Rigging claims and arrest mar voting in Uganda
Opposition leader briefly held just before polls closed in election expected to give President Museveni another term.
Uganda’s opposition leader was briefly arrested as the country wrapped up voting in a presidential election his supporters claim was rigged in favour of long-time leader Yoweri Museveni.
Al Jazeera witnessed police detaining Kizza Besigye, the main opposition candidate, as he and his supporters tried to show journalists what they said was a vote-rigging operation in a suburban house.
When Besigye’s supporters turned up at the house, several people fled before fighting with the opposition members, who then held them at the scene.
The men were carrying guns stamped with police insignia and they also had handcuffs.
Besigye demanded that he be allowed into the house to check for vote-rigging, and was then arrested.
Police later told Al Jazeera that the building was an intelligence facility.
Earlier, police fired tear gas at voters furious about delays at polling stations. Voting was scheduled to begin at 7am local time, but was held up for hours in several polling stations in the capital, Kampala, and the surrounding Wakiso district after ballot boxes and papers did not arrive on time.
Kampala traditionally shows strong support for the opposition.
“There was a bit of a delay at some polling stations because of logistical problems,” Jotham Taremwa, an election commission spokesman, said.
At one Kampala polling centre, hundreds of frustrated voters shouted and gesticulated at election officials.
“They are denying us our constitutional right,” said Elias Bukenya, a 27-year-old teacher who suspected foul play.
Social media, including Facebook and Twitter, were largely inaccessible on voting day, although internet-savvy Ugandans dodged the apparent shutdown using virtual private networks.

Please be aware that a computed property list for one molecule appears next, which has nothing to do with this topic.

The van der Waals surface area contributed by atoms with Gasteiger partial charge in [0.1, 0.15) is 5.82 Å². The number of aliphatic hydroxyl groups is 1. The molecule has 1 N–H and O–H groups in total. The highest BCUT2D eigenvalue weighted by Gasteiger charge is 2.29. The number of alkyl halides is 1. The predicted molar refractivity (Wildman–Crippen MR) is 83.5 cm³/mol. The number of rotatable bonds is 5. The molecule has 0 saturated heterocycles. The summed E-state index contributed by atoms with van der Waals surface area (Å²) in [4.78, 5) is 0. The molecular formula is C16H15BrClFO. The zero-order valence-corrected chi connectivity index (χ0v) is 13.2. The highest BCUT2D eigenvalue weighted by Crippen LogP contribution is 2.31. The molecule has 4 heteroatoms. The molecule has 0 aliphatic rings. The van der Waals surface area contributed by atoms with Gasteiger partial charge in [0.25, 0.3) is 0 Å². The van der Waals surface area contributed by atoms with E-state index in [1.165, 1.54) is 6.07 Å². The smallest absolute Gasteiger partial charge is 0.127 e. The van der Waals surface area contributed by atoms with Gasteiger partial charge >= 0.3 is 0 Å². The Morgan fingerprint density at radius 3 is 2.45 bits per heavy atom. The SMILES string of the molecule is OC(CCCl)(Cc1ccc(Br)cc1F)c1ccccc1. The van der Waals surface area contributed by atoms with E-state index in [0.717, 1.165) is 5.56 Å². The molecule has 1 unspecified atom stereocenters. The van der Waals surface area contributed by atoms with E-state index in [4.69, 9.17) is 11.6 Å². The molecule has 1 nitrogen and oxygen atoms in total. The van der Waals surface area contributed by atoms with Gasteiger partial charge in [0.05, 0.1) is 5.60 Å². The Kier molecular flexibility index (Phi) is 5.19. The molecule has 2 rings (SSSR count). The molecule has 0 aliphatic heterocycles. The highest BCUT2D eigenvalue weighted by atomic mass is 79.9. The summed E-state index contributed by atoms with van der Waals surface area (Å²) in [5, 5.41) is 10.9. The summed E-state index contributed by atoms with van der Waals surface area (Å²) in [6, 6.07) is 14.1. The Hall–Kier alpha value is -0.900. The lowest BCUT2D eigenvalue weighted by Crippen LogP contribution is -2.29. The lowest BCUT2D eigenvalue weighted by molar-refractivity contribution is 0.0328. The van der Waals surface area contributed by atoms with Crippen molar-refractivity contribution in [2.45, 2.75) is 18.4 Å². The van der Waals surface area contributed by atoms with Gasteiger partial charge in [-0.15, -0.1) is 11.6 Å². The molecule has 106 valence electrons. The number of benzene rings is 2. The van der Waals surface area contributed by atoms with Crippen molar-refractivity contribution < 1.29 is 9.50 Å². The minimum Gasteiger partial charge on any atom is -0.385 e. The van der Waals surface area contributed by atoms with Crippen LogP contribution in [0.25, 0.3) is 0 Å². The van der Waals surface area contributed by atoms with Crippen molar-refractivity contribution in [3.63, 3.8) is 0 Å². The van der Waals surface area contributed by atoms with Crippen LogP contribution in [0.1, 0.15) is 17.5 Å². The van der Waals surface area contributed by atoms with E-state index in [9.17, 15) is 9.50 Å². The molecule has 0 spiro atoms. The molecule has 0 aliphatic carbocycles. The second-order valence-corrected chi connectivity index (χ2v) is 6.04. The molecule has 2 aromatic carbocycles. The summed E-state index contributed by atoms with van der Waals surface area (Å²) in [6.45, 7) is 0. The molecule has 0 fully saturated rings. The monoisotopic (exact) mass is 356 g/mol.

The government regulator, the Uganda Communications Commission, said the shutdown was for “security reasons”.
Museveni, a former rebel who seized power in 1986, is widely expected to win a fifth term, which would extend his power into a fourth decade.
Elections in 2006 and 2011 were marred by violent and occasionally deadly street protests and a liberal use of tear gas by heavy-handed police.
But, apart from an outbreak of protests when police prevented Besigye from campaigning in the centre of Kampala, campaigning was mostly peaceful.
“Whoever will try to bring violence, you will see what we shall do to him. Those who want violence should play somewhere else, not Uganda,” Museveni told thousands of supporters in his final rally on Tuesday.
Some who attended that rally told Al Jazeera that they had been paid about $1 to be there. The NRM, the governing party, denies that it pays people to attend political events.
Besigye, who has contested the presidential election three times, says he is confident of a first-round win.
“The voice from the people is that they have been failed in the last 30 years, and what could not be done in that long period, could not be done in another five years,” he said.
Voter turnout has followed a downward trajectory in recent elections, with nearly three-quarters of eligible voters casting a ballot in 1996, during the country’s first competitive election.
However, only three-fifths bothered to turn out in 2011.
Museveni’s share of those votes has also declined but most 2016 opinion polls give him more than the 50 percent needed to avoid a run-off.
He won his last five-year term in 2011 with 68 percent.
The other main challenger, Amama Mbabazi, a former prime minister and ruling party stalwart, has also accused the NRM of planning to stuff ballot boxes.
“My main worry is the use of state machinery to support one candidate against all the laws,” Mbabazi told Al Jazeera.
“And, two, the planned interference with the electoral process and the possibility of rigging.”
Ofwono Opondo, a government spokesperson, dismissed the claim as the “cry of a loser”, according to the country’s Daily Monitor newspaper.